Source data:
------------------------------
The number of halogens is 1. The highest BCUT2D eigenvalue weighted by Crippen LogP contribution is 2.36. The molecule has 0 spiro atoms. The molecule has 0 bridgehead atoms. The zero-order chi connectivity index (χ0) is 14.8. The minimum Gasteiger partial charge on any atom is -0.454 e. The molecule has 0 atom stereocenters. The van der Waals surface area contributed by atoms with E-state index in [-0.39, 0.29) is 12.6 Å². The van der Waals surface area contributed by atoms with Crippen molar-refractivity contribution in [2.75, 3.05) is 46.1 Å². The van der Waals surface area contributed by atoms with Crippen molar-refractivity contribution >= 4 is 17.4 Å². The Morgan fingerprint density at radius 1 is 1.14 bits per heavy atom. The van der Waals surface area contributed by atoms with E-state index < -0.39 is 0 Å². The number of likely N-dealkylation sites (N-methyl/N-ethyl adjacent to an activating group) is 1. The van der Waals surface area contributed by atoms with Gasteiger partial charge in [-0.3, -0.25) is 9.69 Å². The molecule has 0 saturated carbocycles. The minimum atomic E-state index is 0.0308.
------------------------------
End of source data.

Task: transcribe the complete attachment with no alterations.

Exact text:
The number of halogens is 1. The highest BCUT2D eigenvalue weighted by Crippen LogP contribution is 2.36. The molecule has 0 spiro atoms. The molecule has 0 bridgehead atoms. The zero-order chi connectivity index (χ0) is 14.8. The minimum Gasteiger partial charge on any atom is -0.454 e. The molecule has 0 atom stereocenters. The van der Waals surface area contributed by atoms with E-state index in [-0.39, 0.29) is 12.6 Å². The van der Waals surface area contributed by atoms with Crippen molar-refractivity contribution in [2.75, 3.05) is 46.1 Å². The van der Waals surface area contributed by atoms with Crippen molar-refractivity contribution >= 4 is 17.4 Å². The Morgan fingerprint density at radius 1 is 1.14 bits per heavy atom. The van der Waals surface area contributed by atoms with E-state index < -0.39 is 0 Å². The number of likely N-dealkylation sites (N-methyl/N-ethyl adjacent to an activating group) is 1. The van der Waals surface area contributed by atoms with Gasteiger partial charge in [-0.3, -0.25) is 9.69 Å². The molecule has 0 saturated carbocycles. The minimum atomic E-state index is 0.0308.